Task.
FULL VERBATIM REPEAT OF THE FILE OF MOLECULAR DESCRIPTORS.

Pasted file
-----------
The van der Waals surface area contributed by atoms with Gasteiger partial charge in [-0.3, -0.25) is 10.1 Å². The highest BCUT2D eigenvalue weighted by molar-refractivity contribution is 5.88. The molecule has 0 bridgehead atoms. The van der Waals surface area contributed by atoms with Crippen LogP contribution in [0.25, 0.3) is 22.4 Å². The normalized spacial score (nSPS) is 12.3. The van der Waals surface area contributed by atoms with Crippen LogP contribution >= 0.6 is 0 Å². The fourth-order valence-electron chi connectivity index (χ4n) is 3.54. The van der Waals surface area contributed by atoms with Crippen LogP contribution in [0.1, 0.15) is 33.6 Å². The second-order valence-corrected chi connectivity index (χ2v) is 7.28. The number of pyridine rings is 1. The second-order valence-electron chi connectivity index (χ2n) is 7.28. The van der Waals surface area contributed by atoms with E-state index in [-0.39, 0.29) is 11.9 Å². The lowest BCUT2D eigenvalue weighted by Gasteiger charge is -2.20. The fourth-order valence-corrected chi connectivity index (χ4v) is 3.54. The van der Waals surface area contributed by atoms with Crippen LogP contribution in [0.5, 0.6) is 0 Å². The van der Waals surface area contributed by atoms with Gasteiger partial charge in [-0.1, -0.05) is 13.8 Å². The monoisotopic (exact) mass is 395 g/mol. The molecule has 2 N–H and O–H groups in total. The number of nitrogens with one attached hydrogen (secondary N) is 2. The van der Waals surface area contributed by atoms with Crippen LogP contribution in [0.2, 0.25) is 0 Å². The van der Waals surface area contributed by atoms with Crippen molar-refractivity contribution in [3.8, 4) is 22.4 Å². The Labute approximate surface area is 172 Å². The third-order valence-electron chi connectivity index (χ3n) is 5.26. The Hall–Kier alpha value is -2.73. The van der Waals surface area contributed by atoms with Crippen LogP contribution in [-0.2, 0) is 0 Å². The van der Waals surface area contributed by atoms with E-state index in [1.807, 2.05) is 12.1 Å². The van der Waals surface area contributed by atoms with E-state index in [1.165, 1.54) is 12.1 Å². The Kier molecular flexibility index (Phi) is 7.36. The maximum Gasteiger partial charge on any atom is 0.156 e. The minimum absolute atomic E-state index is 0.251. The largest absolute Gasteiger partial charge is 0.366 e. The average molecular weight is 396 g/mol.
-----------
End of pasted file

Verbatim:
The van der Waals surface area contributed by atoms with Gasteiger partial charge in [-0.3, -0.25) is 10.1 Å². The highest BCUT2D eigenvalue weighted by molar-refractivity contribution is 5.88. The molecule has 0 bridgehead atoms. The van der Waals surface area contributed by atoms with Crippen LogP contribution in [0.25, 0.3) is 22.4 Å². The normalized spacial score (nSPS) is 12.3. The van der Waals surface area contributed by atoms with Crippen LogP contribution >= 0.6 is 0 Å². The fourth-order valence-electron chi connectivity index (χ4n) is 3.54. The van der Waals surface area contributed by atoms with Crippen LogP contribution in [0.1, 0.15) is 33.6 Å². The second-order valence-corrected chi connectivity index (χ2v) is 7.28. The number of pyridine rings is 1. The second-order valence-electron chi connectivity index (χ2n) is 7.28. The van der Waals surface area contributed by atoms with E-state index in [-0.39, 0.29) is 11.9 Å². The lowest BCUT2D eigenvalue weighted by Gasteiger charge is -2.20. The fourth-order valence-corrected chi connectivity index (χ4v) is 3.54. The van der Waals surface area contributed by atoms with Crippen LogP contribution in [0.5, 0.6) is 0 Å². The van der Waals surface area contributed by atoms with Gasteiger partial charge in [-0.1, -0.05) is 13.8 Å². The monoisotopic (exact) mass is 395 g/mol. The molecule has 2 N–H and O–H groups in total. The number of nitrogens with one attached hydrogen (secondary N) is 2. The van der Waals surface area contributed by atoms with Crippen LogP contribution in [0.2, 0.25) is 0 Å². The van der Waals surface area contributed by atoms with Crippen molar-refractivity contribution in [3.8, 4) is 22.4 Å². The Labute approximate surface area is 172 Å². The third-order valence-electron chi connectivity index (χ3n) is 5.26. The Hall–Kier alpha value is -2.73. The van der Waals surface area contributed by atoms with Crippen LogP contribution in [-0.2, 0) is 0 Å². The van der Waals surface area contributed by atoms with E-state index in [1.807, 2.05) is 12.1 Å². The van der Waals surface area contributed by atoms with E-state index in [1.165, 1.54) is 12.1 Å². The Kier molecular flexibility index (Phi) is 7.36. The maximum Gasteiger partial charge on any atom is 0.156 e. The minimum absolute atomic E-state index is 0.251. The largest absolute Gasteiger partial charge is 0.366 e. The average molecular weight is 396 g/mol.